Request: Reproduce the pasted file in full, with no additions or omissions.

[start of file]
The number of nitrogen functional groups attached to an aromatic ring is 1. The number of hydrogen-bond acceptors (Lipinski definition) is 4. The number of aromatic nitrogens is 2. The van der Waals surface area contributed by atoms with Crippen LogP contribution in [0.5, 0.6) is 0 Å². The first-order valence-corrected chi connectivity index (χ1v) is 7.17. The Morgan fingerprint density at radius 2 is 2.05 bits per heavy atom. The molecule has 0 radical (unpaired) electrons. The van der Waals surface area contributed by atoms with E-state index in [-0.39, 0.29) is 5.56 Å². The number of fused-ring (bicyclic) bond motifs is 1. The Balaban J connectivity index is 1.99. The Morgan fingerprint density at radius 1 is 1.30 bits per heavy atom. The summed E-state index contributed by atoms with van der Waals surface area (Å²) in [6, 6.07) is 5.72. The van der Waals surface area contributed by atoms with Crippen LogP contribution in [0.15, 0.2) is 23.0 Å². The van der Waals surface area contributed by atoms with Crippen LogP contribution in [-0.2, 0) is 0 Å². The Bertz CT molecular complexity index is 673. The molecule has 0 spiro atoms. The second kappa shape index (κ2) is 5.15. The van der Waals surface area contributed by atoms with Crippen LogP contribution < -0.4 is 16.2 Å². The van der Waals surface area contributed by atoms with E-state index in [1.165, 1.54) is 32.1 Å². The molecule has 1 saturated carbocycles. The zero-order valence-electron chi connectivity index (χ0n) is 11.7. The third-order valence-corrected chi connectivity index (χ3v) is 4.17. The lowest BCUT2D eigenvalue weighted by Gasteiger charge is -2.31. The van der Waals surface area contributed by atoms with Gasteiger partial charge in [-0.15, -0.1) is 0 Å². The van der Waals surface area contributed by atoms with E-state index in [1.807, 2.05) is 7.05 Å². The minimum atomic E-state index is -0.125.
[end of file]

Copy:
The number of nitrogen functional groups attached to an aromatic ring is 1. The number of hydrogen-bond acceptors (Lipinski definition) is 4. The number of aromatic nitrogens is 2. The van der Waals surface area contributed by atoms with Crippen LogP contribution in [0.5, 0.6) is 0 Å². The first-order valence-corrected chi connectivity index (χ1v) is 7.17. The Morgan fingerprint density at radius 2 is 2.05 bits per heavy atom. The molecule has 0 radical (unpaired) electrons. The van der Waals surface area contributed by atoms with E-state index in [-0.39, 0.29) is 5.56 Å². The number of fused-ring (bicyclic) bond motifs is 1. The Balaban J connectivity index is 1.99. The Morgan fingerprint density at radius 1 is 1.30 bits per heavy atom. The summed E-state index contributed by atoms with van der Waals surface area (Å²) in [6, 6.07) is 5.72. The van der Waals surface area contributed by atoms with Crippen LogP contribution in [0.15, 0.2) is 23.0 Å². The van der Waals surface area contributed by atoms with Crippen LogP contribution in [-0.2, 0) is 0 Å². The Bertz CT molecular complexity index is 673. The molecule has 0 spiro atoms. The second kappa shape index (κ2) is 5.15. The van der Waals surface area contributed by atoms with Crippen LogP contribution < -0.4 is 16.2 Å². The van der Waals surface area contributed by atoms with E-state index in [1.165, 1.54) is 32.1 Å². The molecule has 1 saturated carbocycles. The zero-order valence-electron chi connectivity index (χ0n) is 11.7. The third-order valence-corrected chi connectivity index (χ3v) is 4.17. The lowest BCUT2D eigenvalue weighted by Gasteiger charge is -2.31. The van der Waals surface area contributed by atoms with Gasteiger partial charge in [-0.15, -0.1) is 0 Å². The van der Waals surface area contributed by atoms with E-state index in [1.807, 2.05) is 7.05 Å². The minimum atomic E-state index is -0.125.